Concerns: What questions/issues/tensions were raised

Suggestions: What changes/new things to try can you suggest?

A teacher adapted this ladder to lesson observation:

Thanks: How has observing and giving feedback enhanced your own understanding of learning?

Suggestion 2: 

Define the criteria/statements together. (E.g. using the observation checklist from EtP that Ceci is planning to adapt) :

You agree the criteria (5) in advance together; you define the scores; you put comments on it


Questions (paraphrased)

Q: How many per semester?

A: Anything between 3 and 5


Q: A whole class or sections of a class, to avoid logistical issues

A: At least 45 mins of a lesson to get a real feel for it.


Another very interesting talk. References are available on Ceci’s blog. http://cecilialemos.com 

Sandy Millin – Stepping into the real world: transitioning listening

In the end, I chose Sandy’s session out of my three-way clash: it’s always good to learn better ways of teaching listening! Plus, I didn’t want to miss Sandy speak. 🙂 Stepping away from Academic English for a while, back into the world of regular teaching of an important skill…

Stepping into the real world: transitioning listening

Sandy’s presentation will be available on her blog, including the audio she will use AND a recording! She used a “greet three new people” to illustrate some of the difficulties in listening.

“I’ve been studying English for years but I can’t understand anyone” – quote from a student in Newcastle. (Not only Newcastlers – films too, in London…) How can we help students understand English outside of the classroom/course book?

What is the difference between listening to whats in the coursebook/classroom and what’s outside?

In the classroom

  1. What do students listen to?
  2. What type of tasks to do they do?


  • the teacher (if speaking in English – instructions, a story…)
  • – the other students
  • – recordings from the book (get longer as you go up the levels)


  • Comprehension tasks
  • picking out new language
  • testing the level
  • the next thing in the book

In real life:

1. Real people – face to face, on the phone, on the screen etc


  • For interaction
  • because they need something
  • to join the conversation
  • for information (e.g. train station)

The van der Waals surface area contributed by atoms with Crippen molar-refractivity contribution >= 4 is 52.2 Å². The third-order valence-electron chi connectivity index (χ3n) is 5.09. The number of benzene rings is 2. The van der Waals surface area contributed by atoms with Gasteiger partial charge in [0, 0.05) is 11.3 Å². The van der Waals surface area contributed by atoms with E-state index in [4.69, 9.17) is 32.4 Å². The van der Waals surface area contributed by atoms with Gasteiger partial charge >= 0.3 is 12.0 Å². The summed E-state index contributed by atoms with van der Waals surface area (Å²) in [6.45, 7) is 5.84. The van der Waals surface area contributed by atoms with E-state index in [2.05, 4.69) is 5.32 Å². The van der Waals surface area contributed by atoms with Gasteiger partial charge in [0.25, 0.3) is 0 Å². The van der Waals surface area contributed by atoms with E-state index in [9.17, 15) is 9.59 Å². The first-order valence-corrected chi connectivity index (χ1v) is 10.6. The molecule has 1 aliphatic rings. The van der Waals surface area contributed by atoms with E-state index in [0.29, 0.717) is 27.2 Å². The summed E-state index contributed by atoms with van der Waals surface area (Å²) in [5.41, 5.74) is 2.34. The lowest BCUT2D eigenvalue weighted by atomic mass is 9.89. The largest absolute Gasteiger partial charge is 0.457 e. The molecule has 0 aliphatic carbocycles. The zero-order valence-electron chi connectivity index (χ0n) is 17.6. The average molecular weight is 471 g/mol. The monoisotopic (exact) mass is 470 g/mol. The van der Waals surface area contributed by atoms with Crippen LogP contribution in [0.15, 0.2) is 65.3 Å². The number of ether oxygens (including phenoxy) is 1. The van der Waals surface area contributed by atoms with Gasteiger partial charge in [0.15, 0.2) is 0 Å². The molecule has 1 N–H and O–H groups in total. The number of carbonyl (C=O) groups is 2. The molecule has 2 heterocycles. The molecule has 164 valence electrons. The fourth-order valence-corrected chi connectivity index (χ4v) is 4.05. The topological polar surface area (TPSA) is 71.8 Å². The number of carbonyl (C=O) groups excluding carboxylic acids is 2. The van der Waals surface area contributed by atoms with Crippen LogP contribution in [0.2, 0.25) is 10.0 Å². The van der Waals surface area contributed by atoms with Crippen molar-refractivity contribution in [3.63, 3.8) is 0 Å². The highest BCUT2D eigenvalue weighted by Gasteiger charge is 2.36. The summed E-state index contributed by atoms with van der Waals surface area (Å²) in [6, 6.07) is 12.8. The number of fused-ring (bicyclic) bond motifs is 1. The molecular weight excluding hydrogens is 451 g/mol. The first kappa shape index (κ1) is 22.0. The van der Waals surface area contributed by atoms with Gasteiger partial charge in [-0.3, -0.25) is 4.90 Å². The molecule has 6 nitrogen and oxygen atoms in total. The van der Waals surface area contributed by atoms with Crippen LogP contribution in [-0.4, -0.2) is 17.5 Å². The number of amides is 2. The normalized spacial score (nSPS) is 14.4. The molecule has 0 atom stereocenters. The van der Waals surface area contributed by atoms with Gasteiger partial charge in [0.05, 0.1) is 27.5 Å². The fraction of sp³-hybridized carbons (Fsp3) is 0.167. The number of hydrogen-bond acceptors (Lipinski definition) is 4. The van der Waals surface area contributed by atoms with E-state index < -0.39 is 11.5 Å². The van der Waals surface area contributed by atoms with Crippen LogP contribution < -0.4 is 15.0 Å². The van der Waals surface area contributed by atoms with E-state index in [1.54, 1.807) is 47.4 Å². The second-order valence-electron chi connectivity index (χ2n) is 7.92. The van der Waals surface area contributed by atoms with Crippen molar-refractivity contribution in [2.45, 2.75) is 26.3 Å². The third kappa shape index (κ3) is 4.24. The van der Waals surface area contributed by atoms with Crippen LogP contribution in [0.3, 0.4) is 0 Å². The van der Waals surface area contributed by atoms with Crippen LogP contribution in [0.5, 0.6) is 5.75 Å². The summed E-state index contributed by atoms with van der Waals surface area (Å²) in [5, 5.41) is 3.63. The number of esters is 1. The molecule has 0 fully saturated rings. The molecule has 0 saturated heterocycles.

• because they want to (e.g. music/film)


Sandy played a recording from a course book (NEF – got lots of laughs because of course it sounded *so* natural…!) and then one from real life.

– interruptions, false starts, overlapping, pauses, fillers, you could work out what the language point was in NEF, two men rather than a man and woman (as common in course books until higher levels)

What went wrong?

  • follow up on answers, find out why they got things wrong rather than just telling them it’s wrong.

Could be:

  • speed
  • range of voice types (e.g. age, gender)
  • sound quality (or lack of sound)
  • lack of language
  • lack of confidence

Today will mostly focus on speed and voice type.

Weak forms

Pronunciation of a word changes when within a sentence. The schwas make a difference – the most important sound? With this sound, it’s difficult to draw the line between pron. and listening. “I wanna be a schwa – it’s never stressed!”

Give students some common grammar words which have strong and weak forms; ask learners to create a sentence using these words or a short story and discuss whether it’s a strong or a weak form as used in that context. Learners have to identify when the sounds will be weak or strong, then try to say them. Trying it out in sentences helps learners to be more confident when they hear it. Not expected to speak like this all the time, just a classroom game to build confidence and ability to recognise sounds.

Get students to race to say sentences as quickly as possible to win a point for their team. Weak forms come out as they try to get the sentences out as fast as they can.

Connected Speech

Apples and pears – in the word-blender – becomes:

apple zum pears

Sandy showed a worksheet with tic-tac-toe for explaining sound changes (has it moved? changed? disappeared?)

  • sol tum pepper
  • wom potato
  • frozum peas
  • a loafer slice bread   etc

from the http://hancockmcdonald.com/materials/word-blender website

Don’t need to use complicated meta-language: just “the sound moves” or “the sound disappears” is fine.

What about final consonant and initial vowel link? Sandy spent half an hour pulling things out of a sentence, using the rules she had been teaching them. This was with pre-intermediate students and they could produce it at regular speed, feel it in their mouths and understand why the listening might have been difficult if a native speaker had been saying it to them.

Transcripts: With a listening with a very difficult accent (e.g. Irish!) – after the listening, get learners to look at a transcript and identify all the consonant-vowel links. You don’t need to use the whole transcript, just a paragraph, and just look at one rule at a time.

Next, we need something to write with. I shall use this blog post!

Micro-dictations: we hear two sentences and write them down.

  1. Today we’re looking at a lot of listening activities.
  2. I’m here for a conference.